March 15, 2007
S&P Tracks Sustainability With a New Global Index
by Anne Moore Odell
S&P jumps into the growing pool of sustainability indexes with the launch of its Global Thematic
At the end of February, Standard and Poorís (S&P) announced the launch of its Global Thematic
Index Series. The Series is composed of three indices: the S&P Global Clean Energy Index, the S&P
Global Water Index and the S&P Global Infrastructure Index.
This new index series
joins S&Pís well-known family of indices that include the S&P 500 and the S&P Global 1200. The S&P
500 has $1.26 trillion invested and $4.45 trillion benchmarked.
"We saw the emergence of
new investment themes such as clean energy, water and infrastructure in the industry. These themes
did not fit into traditional ways of creating indexes based on geography or industry. These themes
are truly global, and may span across multiple industries," said S&P Index Strategist Srikant Dash.
"We had interest from product issuers to license such indexes from S&P. Based on this
combination of where we saw the investment community was heading and where our clients wanted us to
be, we decided to create this new series," Dash continued.
As the name suggests, the S&P
Global Thematic Index Series consists of publicly listed companies from around the world. The
series steers away from traditional geographical and industry classifications, looking to diversify
company selection by following specific criteria for each index. Pure representation to each
investment theme, high liquidity and tradability were named by Dash as the three most important
criteria for inclusion on the new index series.
The S&P Global Clean Energy Index measures
the performance of 30 companies that focus on clean energy production, clean energy technology, and
energy equipment. The Clean Energy Index excludes companies for which their involvement with clean
energy is a small part of their overall business. The US firm MEMC Electronic Materials, maker of
silicon wafers for the semi-conductor industry, is the indexís largest constituent at 6.35%.
The S&P Global Water Index gauges 50 companies: 25 water utilities and infrastructure companies
and 25 water equipment and material companies. French company Veolia Environment has the biggest
share of this index at 9.57%.
The S&P Global Infrastructure Index measures the
performance of 75 companies that run utilities, pipelines, airports, ports and highways.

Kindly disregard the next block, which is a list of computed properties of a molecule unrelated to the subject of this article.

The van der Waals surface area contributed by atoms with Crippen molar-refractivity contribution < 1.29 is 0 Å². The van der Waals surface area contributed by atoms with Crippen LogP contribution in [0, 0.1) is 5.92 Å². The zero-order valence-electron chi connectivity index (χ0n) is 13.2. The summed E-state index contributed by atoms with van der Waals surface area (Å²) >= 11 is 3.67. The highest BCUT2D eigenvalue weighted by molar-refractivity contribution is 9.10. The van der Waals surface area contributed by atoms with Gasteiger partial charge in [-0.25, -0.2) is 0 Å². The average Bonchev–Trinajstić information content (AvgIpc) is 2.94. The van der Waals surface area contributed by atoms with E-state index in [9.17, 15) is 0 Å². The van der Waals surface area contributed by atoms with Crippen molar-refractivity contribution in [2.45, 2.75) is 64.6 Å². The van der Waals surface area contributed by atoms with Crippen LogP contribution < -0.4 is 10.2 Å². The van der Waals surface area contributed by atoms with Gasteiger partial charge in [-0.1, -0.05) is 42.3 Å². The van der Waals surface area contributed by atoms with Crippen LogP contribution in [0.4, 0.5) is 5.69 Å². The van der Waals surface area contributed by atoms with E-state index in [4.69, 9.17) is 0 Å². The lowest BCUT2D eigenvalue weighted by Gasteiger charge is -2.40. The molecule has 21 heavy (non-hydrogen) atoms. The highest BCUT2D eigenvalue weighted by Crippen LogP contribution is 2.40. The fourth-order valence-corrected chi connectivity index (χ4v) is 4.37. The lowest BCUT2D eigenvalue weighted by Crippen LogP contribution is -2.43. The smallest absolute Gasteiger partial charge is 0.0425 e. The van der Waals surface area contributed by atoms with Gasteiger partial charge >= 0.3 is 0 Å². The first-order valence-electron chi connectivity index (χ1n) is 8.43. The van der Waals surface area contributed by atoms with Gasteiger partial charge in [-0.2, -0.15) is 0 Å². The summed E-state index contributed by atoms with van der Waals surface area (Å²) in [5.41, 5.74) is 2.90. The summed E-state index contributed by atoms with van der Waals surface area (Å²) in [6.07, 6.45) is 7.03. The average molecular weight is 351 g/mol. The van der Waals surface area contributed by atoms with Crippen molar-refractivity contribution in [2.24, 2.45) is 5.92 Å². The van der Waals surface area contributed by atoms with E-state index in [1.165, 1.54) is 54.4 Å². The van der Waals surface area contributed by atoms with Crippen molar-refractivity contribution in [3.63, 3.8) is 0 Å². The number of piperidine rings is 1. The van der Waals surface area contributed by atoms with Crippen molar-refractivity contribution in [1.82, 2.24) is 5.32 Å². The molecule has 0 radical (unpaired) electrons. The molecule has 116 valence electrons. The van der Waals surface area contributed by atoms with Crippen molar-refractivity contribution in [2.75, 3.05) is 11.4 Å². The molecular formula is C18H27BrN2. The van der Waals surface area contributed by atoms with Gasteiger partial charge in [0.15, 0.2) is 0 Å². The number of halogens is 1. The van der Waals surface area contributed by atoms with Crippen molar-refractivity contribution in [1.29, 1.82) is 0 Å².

Twenty-two countries are counted in this index, with Spanish company Abertis Infraestructuras, S.A.
being the largest constituent at 4.71%
S&P is not alone in tracking the markets of clean
energy, water and infrastructure. Another global sustainability benchmark is the WilderHill Clean
Energy Global Innovation Index, which was launched in 2006 by New Energy Finance in a partnership
with Wildershares. The KLD Global Climate 100SM Index and Ardour Global Indices are other
well-known indexes that follow clean energy. The Palisade Water Index, published by the American
Stock Exchange, follows the global water industry. The Macquarie Global Infrastructure Index
series, produced by FTSE, tracks companies in the infrastructure industry.
On a broader
level, in 1999 the Dow Jones Sustainability Indexes became the first indexes to track the global
performance of companies that focus on sustainability. These indexes look at companies across 58
Alexander Barkawi, Managing Director, of the SAM Indexestold Socialfunds.com some of the reasons
why he thinks there is a growth in renewable and sustainability indexes: "Investments into
individual sustainability themes ó particularly renewable energy and water ó have indeed been on
the rise over the last 12 months. The growing recognition among retail and institutional investors
that the challenges of climate change and water scarcity also have significant impacts on their
investments is obviously driving this
"The global markets for solar, wind,
biofuels, and fuel cells now exceed $50 billion annually," said Ron Pernick, Principal, Clean Edge Inc. and co-developer of the NASDAQ
Clean Edge U.S. Index. "It's only natural that others are developing indexes to track this growing
and dynamic sector. We're seeing compounded annual growth rates for a number of clean-energy
sectors in the 30+ percent range," he explained. This index tracks pure-play clean energy
"A confluence of forces, from volatile conventional energy prices to the
growing mainstream acceptance of climate and carbon issues, are putting clean energy increasingly
on the corporate, investment, and political map," Pernick added.